Museums and Race
I’m going to talk about race. This means, if you are white, I have probably already activated in you something called racial anxiety—a fear of what I am going to say and probably also a strong desire to run away.
Black and African Americans make up 13% of the national population but account for only 3% of museum attendees.
Racial inequality in this country has shockingly not improved much in the last 50 years, and museums and other cultural institutions are caught up in this like everyone else. Our own museum-related work has put us in touch with these issues in some surprising ways, and I’d like to share what we have found. Some of it I’m sure you already know, like the fact that Black and African Americans make up 13% of the national population but account for only 3% of museum attendees. For Latinos, the numbers are only slightly better: 15% and 5% respectively (Reach Advisors no longer public).
So, what of it?
The question “Who are you for?“ is real. Do you and should you serve a self-selected affluent, mostly white population, or do you exist for “the general public”? The difference between the general public and the museum-going public is clear and striking. Museums are essentially stuck at a 90% white attendance, despite the fact that whites have now shrunk to only 66% of the US population (stats from Museums & Society 2034). The national demographic trend lines are clear. The national museum trend line is not keeping pace.
I think museums’ intentions are genuine and good, but I also think that despite the best intentions, we have a problem, and the problem runs deep.
I truly believe museums want to do right by this. I think museums’ intentions are genuine and good, but I also think that despite the best intentions, we have a problem, and the problem runs deep.
I was inspired to write this article after hearing how, on one hand, the Black and Latino people we were talking to did not feel welcome at museums, zoos, and almost all the other informal educational institutions that we have on offer across this great land; and, on the other hand, reading something like this about the “lifeblood” of museums:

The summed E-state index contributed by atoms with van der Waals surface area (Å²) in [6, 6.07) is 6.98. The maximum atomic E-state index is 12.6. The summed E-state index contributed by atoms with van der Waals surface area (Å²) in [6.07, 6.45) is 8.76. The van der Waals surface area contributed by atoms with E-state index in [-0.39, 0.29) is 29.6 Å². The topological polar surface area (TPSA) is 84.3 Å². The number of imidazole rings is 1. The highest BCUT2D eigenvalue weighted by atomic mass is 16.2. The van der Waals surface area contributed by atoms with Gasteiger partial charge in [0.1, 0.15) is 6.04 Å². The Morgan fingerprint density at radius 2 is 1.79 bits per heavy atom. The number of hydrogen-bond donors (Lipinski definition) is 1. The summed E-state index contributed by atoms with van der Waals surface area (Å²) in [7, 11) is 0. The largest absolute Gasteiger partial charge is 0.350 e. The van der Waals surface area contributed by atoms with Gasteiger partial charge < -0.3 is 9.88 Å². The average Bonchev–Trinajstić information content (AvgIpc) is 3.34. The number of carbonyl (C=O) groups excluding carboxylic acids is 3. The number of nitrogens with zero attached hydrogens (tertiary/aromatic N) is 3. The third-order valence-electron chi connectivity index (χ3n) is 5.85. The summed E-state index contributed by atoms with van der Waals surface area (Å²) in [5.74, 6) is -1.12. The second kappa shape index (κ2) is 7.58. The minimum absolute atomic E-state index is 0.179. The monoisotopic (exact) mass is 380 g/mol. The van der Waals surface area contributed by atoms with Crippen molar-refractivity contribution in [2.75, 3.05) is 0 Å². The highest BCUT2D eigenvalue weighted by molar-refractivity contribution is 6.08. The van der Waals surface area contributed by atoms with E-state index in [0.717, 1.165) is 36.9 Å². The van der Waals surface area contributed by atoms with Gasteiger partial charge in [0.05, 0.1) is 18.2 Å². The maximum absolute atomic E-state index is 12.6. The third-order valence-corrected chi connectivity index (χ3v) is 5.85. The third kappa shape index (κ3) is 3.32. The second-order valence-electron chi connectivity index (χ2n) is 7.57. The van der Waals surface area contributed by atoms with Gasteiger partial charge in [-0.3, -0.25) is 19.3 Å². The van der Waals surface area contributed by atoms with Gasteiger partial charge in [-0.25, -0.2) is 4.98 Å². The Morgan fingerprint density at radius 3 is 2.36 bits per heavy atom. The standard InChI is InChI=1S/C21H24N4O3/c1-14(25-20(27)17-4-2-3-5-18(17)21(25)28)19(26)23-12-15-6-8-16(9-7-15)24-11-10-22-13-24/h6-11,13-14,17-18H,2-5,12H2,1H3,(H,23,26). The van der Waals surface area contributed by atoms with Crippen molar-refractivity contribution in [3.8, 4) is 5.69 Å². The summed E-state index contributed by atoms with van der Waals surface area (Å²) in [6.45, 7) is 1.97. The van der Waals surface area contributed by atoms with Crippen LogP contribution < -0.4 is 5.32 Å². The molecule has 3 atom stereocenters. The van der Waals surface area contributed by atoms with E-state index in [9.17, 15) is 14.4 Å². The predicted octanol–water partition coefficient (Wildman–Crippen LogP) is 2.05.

“The people visiting your organization have a higher likelihood than the general population of being a pet owner. They are also 12x more likely than the general population to own a horse for leisure/hobby (amateur) use.” —Know Your Own Bone blog
So let me try to articulate the four things I have learned so far:
Thing 1: “Lifeblood”
I found the blog post quoted above to be somewhat disturbing. It was posted on LinkedIn with an endorsement from a prominent cultural institution in a major US city, a city with a roughly 70% minority population. The post is actually a well-meaning analysis of a demographic segment that is, according to the author, essential to the present and future of all public-facing cultural institutions. As she puts it, “High propensity visitors (HPVs) are the lifeblood of a visitor-serving organization—they keep the doors open for zoos, aquariums, museums, theaters, symphonies, botanical gardens, etc.”
Who is this “high propensity visitor,” this savior persona?
The research shows her to be a horse-owning, foreign vacation-taking, daily fine diner. She’s an outdoor activity enjoyer—a broadband-connected connoisseur of the arts. Yes, that probably is the persona who currently supports most of the nation’s cultural institutions. And it seems that this is also the persona that has the greatest influence on the content and style of many cultural institutions.
The article goes on to recommend that institutions should actively “create programs and experiences that are most satisfying to these individuals.” I think this is exactly what public institutions have been doing for the past couple of hundred years, with the possible variation that once the “she” was a “he.” I think this description of reality may have more than a little to do with why said institutions must in turn now rely upon this group as their primary means of support. It’s a habitual and symbiotic relationship born of history and perpetuated by inertia and, hopefully, superficial necessity.
Who are museums for?
Are “zoos, aquariums, museums, theaters, symphonies, botanical gardens” really just for this horse pet crowd? That may be whom they now serve best, but is it for her that they really exist? Are “zoos, aquariums, museums, theaters, symphonies, botanical gardens” for everyone, or are they not?
Thing 2: You are not welcome.